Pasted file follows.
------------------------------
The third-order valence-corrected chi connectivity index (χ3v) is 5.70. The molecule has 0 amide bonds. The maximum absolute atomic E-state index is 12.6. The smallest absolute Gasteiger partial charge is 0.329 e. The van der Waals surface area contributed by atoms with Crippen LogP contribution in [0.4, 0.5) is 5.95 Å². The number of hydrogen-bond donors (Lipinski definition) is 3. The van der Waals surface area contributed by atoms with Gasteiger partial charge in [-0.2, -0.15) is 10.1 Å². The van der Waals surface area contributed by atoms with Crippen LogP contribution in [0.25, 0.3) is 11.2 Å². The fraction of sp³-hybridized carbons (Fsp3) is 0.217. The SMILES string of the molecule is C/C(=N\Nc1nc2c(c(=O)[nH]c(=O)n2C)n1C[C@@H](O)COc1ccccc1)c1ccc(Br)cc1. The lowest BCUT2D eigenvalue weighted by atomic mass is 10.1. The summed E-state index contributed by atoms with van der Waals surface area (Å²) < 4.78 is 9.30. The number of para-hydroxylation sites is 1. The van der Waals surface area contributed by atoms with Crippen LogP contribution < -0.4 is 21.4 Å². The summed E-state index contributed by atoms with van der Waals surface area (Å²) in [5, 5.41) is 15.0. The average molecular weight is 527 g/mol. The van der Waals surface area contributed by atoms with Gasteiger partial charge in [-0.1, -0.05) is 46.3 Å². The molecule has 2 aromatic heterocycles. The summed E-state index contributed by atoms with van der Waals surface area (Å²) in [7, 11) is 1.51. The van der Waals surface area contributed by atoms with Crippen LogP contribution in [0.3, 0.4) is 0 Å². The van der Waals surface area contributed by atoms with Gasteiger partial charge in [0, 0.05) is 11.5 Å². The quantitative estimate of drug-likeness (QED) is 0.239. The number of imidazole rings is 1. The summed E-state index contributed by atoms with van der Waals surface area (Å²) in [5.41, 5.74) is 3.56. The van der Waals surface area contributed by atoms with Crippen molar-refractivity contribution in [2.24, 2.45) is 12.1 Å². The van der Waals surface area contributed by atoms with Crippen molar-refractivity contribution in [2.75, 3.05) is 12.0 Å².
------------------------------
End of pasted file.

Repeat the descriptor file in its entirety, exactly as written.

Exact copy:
The third-order valence-corrected chi connectivity index (χ3v) is 5.70. The molecule has 0 amide bonds. The maximum absolute atomic E-state index is 12.6. The smallest absolute Gasteiger partial charge is 0.329 e. The van der Waals surface area contributed by atoms with Crippen LogP contribution in [0.4, 0.5) is 5.95 Å². The number of hydrogen-bond donors (Lipinski definition) is 3. The van der Waals surface area contributed by atoms with Gasteiger partial charge in [-0.2, -0.15) is 10.1 Å². The van der Waals surface area contributed by atoms with Crippen LogP contribution in [0.25, 0.3) is 11.2 Å². The fraction of sp³-hybridized carbons (Fsp3) is 0.217. The SMILES string of the molecule is C/C(=N\Nc1nc2c(c(=O)[nH]c(=O)n2C)n1C[C@@H](O)COc1ccccc1)c1ccc(Br)cc1. The lowest BCUT2D eigenvalue weighted by atomic mass is 10.1. The summed E-state index contributed by atoms with van der Waals surface area (Å²) < 4.78 is 9.30. The number of para-hydroxylation sites is 1. The van der Waals surface area contributed by atoms with Crippen LogP contribution < -0.4 is 21.4 Å². The summed E-state index contributed by atoms with van der Waals surface area (Å²) in [5, 5.41) is 15.0. The average molecular weight is 527 g/mol. The van der Waals surface area contributed by atoms with Gasteiger partial charge in [-0.1, -0.05) is 46.3 Å². The molecule has 2 aromatic heterocycles. The summed E-state index contributed by atoms with van der Waals surface area (Å²) in [7, 11) is 1.51. The van der Waals surface area contributed by atoms with Crippen LogP contribution in [0.3, 0.4) is 0 Å². The van der Waals surface area contributed by atoms with Gasteiger partial charge in [0, 0.05) is 11.5 Å². The quantitative estimate of drug-likeness (QED) is 0.239. The number of imidazole rings is 1. The summed E-state index contributed by atoms with van der Waals surface area (Å²) in [5.41, 5.74) is 3.56. The van der Waals surface area contributed by atoms with Crippen molar-refractivity contribution in [2.24, 2.45) is 12.1 Å². The van der Waals surface area contributed by atoms with Crippen molar-refractivity contribution in [2.75, 3.05) is 12.0 Å².